@wilflucky: if you push straight down rather than in line with the seat tube, pushing on the front will produce less friction (you get the least friction by pushing towards the bushings)
  • 2 0
 @DaneL, @wilflucky, @likeittacky, @hg604: check my working on this, had to dust off my high school physics:

Assume a fully extended seatpost at an angle of 74°, 240mm distance from top bushing to ~81.5kg rider's butt (800N vertical force) centred on seatpost axis. The perpendicular force on the lever arm applied at butt is ~220N. so 220N x 0.24m = torque at top bushing = ~53Nm

Install the Drop Best UC in the forward position and use all 27mm offset. It's now 234mm from top bushing to butt in a straight line (lever arm) at ~80.4° to the top bushing. The perpendicular force applied at butt is much less: ~133.86N x 0.234m = torque at top bushing = ~31Nm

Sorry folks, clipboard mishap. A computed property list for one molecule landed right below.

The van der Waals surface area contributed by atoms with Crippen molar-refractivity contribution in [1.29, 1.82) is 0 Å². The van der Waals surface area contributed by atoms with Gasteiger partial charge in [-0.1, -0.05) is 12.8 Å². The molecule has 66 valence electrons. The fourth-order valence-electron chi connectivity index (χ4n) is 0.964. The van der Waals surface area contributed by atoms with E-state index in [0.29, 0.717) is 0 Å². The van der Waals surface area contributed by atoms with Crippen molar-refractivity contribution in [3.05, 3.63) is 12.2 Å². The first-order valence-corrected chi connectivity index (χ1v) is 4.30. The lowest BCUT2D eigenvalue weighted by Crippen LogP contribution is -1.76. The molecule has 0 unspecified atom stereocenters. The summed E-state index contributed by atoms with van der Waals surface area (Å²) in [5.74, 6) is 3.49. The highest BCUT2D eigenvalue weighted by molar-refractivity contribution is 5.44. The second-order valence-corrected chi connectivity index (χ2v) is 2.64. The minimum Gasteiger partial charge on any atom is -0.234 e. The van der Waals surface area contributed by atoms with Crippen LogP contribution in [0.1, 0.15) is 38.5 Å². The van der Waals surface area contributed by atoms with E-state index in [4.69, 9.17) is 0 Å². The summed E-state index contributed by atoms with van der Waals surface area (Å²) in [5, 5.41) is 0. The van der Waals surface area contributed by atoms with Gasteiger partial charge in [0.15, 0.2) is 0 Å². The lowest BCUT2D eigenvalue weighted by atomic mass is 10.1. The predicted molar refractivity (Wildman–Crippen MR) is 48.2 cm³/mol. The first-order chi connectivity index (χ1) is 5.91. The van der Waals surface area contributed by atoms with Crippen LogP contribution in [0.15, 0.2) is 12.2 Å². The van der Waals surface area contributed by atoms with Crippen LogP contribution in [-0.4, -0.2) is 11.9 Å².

So the torque at the post's saddle clamp will increase, but there's a ~40% reduction of torque at the top bushing.
  • 1 0
 @mmcvl: Thanks for putting numbers on it. While I knew it's a big difference by feel, I had no idea how big.
@likeittacky, @wilflucky: The vector of force, or angle you push is the critical metric here. If you were to push directly at the angle of your seat tube, you'd have the lowest friction pushing at the middle of the clamp, in line with the seat post.
The problem is that with slacker seat tube angles, assuming you're using your weight to push the seat down and not "pulling" yourself forward at the same time, the angle deviates further from the seat tube's angle, causing the exact issue these floating fork axles are trying to solve. In that case, sitting on the front of the saddle *on a level ground* will actually help the post slide. Just like this gadget will help.